1. Patient referral

  • Guideline 1.1. An early plan for venous preservation should be a substantial part of pre-dialysis care and education in any chronic kidney disease (CKD) patient regardless the choice of treatment modality (Evidence level IV).

  • Guideline 1.2. Every chronic renal failure patient, who have opted for haemodialysis, should start dialysis with a functioning vascular access (Evidence level III).

  • Guideline 1.3. Potential chronic haemodialysis (HD) patients should be ideally referred to the nephrologist and/or surgeon for preparing vascular access when they reach the stage 4 of their CKD (glomerular filtration rate <30 ml/min/1.73 m 2 ) or earlier in case of rapidly progressive nephropathy or specific clinical conditions such as diabetes or severe peripheral vascular disease (Evidence level III).

Rationale

Early referral of CKD patients to the nephrologist and/or vascular surgeon is strongly recommended. This is to start a policy to preserve access sites and to allow adequate time for planning, creation and maturation of the vascular access. The planning stage involves examination and pre-operative vascular mapping. An autogenous fistula requires at least 6 weeks for maturation before it can be used. Additional time may be required for interventional or surgical revisions to enhance maturation. For these reasons, it is recommended that the fistula is created at least 2–3 months before the earliest likely date for starting haemodialysis. Prosthetic graft AVFs do not need a maturation period and can be cannulated 2–3 weeks after implantation. However, prosthetic graft AVFs are not recommended as primary vascular access. This approach is recommended to minimize the use of catheters and to reduce catheter-related morbidity and need for hospitalization. Early referral to the nephrologist is also required for psychological preparation for dialysis, discussion of all options for dialysis modality, interventions to delay progression of renal damage and to correct the hypertension, anaemia and metabolic effects of renal failure [1–5].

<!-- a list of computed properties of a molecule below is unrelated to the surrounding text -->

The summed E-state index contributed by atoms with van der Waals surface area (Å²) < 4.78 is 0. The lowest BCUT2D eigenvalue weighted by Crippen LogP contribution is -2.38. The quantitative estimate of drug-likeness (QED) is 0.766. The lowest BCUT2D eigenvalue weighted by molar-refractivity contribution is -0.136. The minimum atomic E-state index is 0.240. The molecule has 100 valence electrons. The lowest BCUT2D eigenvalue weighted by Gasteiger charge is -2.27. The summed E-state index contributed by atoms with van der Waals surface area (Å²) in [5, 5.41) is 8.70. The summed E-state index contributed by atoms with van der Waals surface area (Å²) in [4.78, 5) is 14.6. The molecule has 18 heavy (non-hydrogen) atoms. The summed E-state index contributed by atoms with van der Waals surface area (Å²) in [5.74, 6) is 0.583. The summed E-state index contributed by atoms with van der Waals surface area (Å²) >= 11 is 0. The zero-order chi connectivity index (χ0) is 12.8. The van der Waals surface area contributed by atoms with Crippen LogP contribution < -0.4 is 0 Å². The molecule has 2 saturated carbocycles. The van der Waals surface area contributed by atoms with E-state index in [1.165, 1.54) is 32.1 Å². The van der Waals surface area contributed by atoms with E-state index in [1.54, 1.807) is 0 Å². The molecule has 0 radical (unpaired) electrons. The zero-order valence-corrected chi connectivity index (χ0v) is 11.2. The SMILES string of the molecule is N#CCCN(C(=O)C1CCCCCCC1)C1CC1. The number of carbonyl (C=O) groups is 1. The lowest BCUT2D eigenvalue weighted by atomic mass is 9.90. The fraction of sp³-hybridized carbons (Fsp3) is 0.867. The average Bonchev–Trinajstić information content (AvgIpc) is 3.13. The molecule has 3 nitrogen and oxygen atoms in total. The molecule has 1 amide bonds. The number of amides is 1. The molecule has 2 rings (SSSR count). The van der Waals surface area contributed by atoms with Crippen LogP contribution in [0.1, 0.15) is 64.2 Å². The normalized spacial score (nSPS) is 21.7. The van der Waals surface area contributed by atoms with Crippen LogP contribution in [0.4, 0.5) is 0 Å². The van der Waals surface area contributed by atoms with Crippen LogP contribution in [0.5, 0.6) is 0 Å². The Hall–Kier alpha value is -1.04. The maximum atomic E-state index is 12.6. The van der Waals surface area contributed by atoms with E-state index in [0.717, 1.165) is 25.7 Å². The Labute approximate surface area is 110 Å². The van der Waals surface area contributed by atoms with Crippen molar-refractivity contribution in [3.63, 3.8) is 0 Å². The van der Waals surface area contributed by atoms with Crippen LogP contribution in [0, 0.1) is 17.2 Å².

Recommendations for future research

Streamlining of early patient referral and organization of predialysis care are major subjects for research. A policy of venous preservation should be educated and implemented.

References

  • 1.

    European Best Practice Guidelines Expert Group on Hemodialysis, European Renal Association. Section I. Measurement of renal function, when to refer and when to start dialysis. Nephrol Dial Transplant 2002; 17[Suppl 7]: 7–15

  • 2.

    Ravani P, Marcelli D, Malberti F. Vascular access surgery managed by renal physicians: the choice of native arteriovenous fistulas for hemodialysis. Am J Kidney Dis 2002; 40: 1264–1276

  • 3.

    Allon M, Ornt DB, Schwab SJ et al . Factors associated with the prevalence of arteriovenous fistulas in hemodialysis patients in the HEMO study. Hemodialysis (HEMO) Study Group. Kidney Int 2000; 58: 2178–2185

  • 4.

    Jungers P, Massy ZA, Nguyen-Khoa T et al . Longer duration of predialysis nephrological care is associated with improved long-term survival of dialysis patients. Nephrol Dial Transplant 2001; 16: 2357–2364

  • 5.

    Ortega T, Ortega F, Diaz-Corte C, Rebollo P, Ma Baltar J, Alvarez-Grande J. The timely construction of arteriovenous fistulae: a key to reducing morbidity and mortality and to improving cost management. Nephrol Dial Transplant 2005; 20: 598–603

2. Pre-operative evaluation

  • Guideline 2.1. Clinical evaluation and non-invasive ultrasonography of upper extremity arteries and veins should be performed before vascular access creation (Evidence level II).

  • Guideline 2.2. Central vein imaging is indicated in patients with a history of previous central vein catheters (Evidence level IV).

Rationale

There is a significant failure rate for autogenous arteriovenous fistulae (AVFs), estimated at 0.2 events per patient/year. For graft AVF, this increases to 0.8–1.0 events per patient/year. In a recent meta-analysis, the primary failure rate for autogenous wrist AVF was 15.3%. Primary and secondary 1-year patency rates were 62.5 and 66.0% [1]. Nowadays, the chronic dialysis population is becoming elderly and is increasingly likely to have diabetes, peripheral arterial obstructive disease (PAOD) or coronary artery disease. Many of these patients have poor vessels for construction of autogenous fistulae and this may be the major reason for the high primary failure and moderate long-term patency.